Wabo Offers a Bodysurfing Accessory Made From Recycled 3D Printed Protoypes
Uido, a design studio based in the U.S. and Argentina, recently came up with a new idea of designing paddles – or handplanes, as they are called in the bodysurfing community – made from 3D printed objects. These boards are usually slipped under the hands to help a bodysurfer glide over the waves. But the actual reason why we are talking about it today, is because of its ecological dimension: These paddles, called Wabo, are made out of recycled 3D printed plastic prototypes. The studio relies entirely on Fused Deposition Modeling to produce the prototypes of its future products and decided to recycle them afterwards, to make these small accessories for bodysurfing lovers.
As you might already know, 3D printing already makes it possible to recycle any kind of waste, whatever it may be. The projects revolving around the so called “circular economy” are steadily growing in the numbers, contributing to the idea that AM is a manufacturing process that tends to be kinder to the planet. This of course includes many different eco-friendly projects in surfing!
The Uido studio’s main job is to support and advise its customers on developing aesthetic and practical products, especially as it comes to graphics, the design or the digital components. To make their ideas more imaginable, the company makes physical examples for their clients, using 3D printing technology. But what happens to the prototype afterwards? Is it destined to be yet another piece of waste, adding to the tons of plastic garbage thrown away every day? Wanting to find a better solution, the team started a new project. The company explains, “Every time we do a product design project, making 3D printed prototypes is an essential part of the process. So, throughout the year, we fill tons of boxes with these prototypes in different colors and sizes. So we started thinking about what we could do with them and how we could turn them into a fun new product. That’s how the idea of making hand-held boards for surfing the waves was born.”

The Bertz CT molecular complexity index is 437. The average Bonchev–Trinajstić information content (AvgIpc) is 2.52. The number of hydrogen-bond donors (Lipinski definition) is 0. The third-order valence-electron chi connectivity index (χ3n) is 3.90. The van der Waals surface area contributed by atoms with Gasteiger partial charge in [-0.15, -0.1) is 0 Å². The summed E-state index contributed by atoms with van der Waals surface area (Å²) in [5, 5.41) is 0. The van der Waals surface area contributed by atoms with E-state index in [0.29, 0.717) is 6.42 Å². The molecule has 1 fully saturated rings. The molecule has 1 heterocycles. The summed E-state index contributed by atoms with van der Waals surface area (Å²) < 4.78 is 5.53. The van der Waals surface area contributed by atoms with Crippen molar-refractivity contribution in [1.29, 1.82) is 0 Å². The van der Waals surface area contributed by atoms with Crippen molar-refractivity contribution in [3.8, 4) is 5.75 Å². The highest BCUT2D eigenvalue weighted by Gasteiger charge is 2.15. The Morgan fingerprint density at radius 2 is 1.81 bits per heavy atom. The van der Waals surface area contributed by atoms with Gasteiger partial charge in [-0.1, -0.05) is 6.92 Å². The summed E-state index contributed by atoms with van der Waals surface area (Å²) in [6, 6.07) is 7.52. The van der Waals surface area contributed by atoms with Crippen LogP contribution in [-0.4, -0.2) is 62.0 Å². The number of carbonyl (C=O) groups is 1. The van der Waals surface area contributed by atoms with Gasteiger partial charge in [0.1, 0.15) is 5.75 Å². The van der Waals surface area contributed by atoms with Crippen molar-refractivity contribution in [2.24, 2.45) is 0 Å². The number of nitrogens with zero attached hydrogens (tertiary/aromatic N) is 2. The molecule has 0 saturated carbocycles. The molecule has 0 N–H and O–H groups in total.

The production teams grind their 3D printed prototypes and recover the plastic shavings. They then make 6mm thick plates that they cut into the desired shape – in this case small pallets to slip under the hands. The result is a rather original mix of colors; all that is left to do is add the fastener! Or as Uido studios puts it, “one person’s trash becomes another person’s boards”. This project illustrates how additive manufacturing is linked closely to the circular economy. Be sure to check out the design studio’s website to see their other projects.
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*Cover Photo Credits: Uido Design Studio LLC